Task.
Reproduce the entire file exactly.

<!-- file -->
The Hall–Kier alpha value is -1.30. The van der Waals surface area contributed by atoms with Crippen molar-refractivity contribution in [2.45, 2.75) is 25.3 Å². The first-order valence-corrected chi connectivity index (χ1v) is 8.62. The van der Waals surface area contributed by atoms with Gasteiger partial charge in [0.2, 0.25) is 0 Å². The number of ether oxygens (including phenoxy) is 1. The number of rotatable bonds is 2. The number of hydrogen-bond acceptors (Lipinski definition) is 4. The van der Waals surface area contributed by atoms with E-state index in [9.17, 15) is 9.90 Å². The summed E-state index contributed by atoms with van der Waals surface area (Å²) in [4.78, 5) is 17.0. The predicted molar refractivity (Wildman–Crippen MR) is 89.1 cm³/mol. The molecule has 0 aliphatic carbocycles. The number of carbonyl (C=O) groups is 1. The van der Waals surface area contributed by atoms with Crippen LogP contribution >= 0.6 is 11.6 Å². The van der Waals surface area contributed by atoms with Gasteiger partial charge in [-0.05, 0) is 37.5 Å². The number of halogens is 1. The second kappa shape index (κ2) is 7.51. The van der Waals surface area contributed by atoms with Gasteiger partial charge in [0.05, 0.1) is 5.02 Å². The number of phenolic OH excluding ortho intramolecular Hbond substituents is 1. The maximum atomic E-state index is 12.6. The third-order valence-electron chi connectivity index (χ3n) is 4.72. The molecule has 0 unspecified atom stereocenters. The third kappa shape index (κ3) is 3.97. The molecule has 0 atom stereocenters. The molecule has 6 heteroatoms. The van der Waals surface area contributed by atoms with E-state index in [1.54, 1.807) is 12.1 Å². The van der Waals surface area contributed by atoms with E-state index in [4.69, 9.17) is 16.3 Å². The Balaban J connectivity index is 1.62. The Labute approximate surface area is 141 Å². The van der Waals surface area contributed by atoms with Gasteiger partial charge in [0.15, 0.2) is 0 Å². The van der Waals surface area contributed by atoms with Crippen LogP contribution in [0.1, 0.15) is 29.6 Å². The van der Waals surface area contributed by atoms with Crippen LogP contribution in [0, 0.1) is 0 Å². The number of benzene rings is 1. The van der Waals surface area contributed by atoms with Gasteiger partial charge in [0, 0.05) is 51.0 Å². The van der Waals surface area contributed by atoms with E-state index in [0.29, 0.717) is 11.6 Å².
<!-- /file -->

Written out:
The Hall–Kier alpha value is -1.30. The van der Waals surface area contributed by atoms with Crippen molar-refractivity contribution in [2.45, 2.75) is 25.3 Å². The first-order valence-corrected chi connectivity index (χ1v) is 8.62. The van der Waals surface area contributed by atoms with Gasteiger partial charge in [0.2, 0.25) is 0 Å². The number of ether oxygens (including phenoxy) is 1. The number of rotatable bonds is 2. The number of hydrogen-bond acceptors (Lipinski definition) is 4. The van der Waals surface area contributed by atoms with E-state index in [9.17, 15) is 9.90 Å². The summed E-state index contributed by atoms with van der Waals surface area (Å²) in [4.78, 5) is 17.0. The predicted molar refractivity (Wildman–Crippen MR) is 89.1 cm³/mol. The molecule has 0 aliphatic carbocycles. The number of carbonyl (C=O) groups is 1. The van der Waals surface area contributed by atoms with Crippen LogP contribution >= 0.6 is 11.6 Å². The van der Waals surface area contributed by atoms with Gasteiger partial charge in [-0.05, 0) is 37.5 Å². The number of halogens is 1. The second kappa shape index (κ2) is 7.51. The van der Waals surface area contributed by atoms with Gasteiger partial charge in [0.05, 0.1) is 5.02 Å². The number of phenolic OH excluding ortho intramolecular Hbond substituents is 1. The maximum atomic E-state index is 12.6. The third-order valence-electron chi connectivity index (χ3n) is 4.72. The molecule has 0 unspecified atom stereocenters. The third kappa shape index (κ3) is 3.97. The molecule has 0 atom stereocenters. The molecule has 6 heteroatoms. The van der Waals surface area contributed by atoms with E-state index in [1.54, 1.807) is 12.1 Å². The van der Waals surface area contributed by atoms with E-state index in [4.69, 9.17) is 16.3 Å². The Balaban J connectivity index is 1.62. The Labute approximate surface area is 141 Å². The van der Waals surface area contributed by atoms with Gasteiger partial charge in [0.15, 0.2) is 0 Å². The van der Waals surface area contributed by atoms with Crippen LogP contribution in [0.1, 0.15) is 29.6 Å². The van der Waals surface area contributed by atoms with Crippen LogP contribution in [0, 0.1) is 0 Å². The number of benzene rings is 1. The van der Waals surface area contributed by atoms with Gasteiger partial charge in [0, 0.05) is 51.0 Å². The van der Waals surface area contributed by atoms with E-state index in [0.29, 0.717) is 11.6 Å².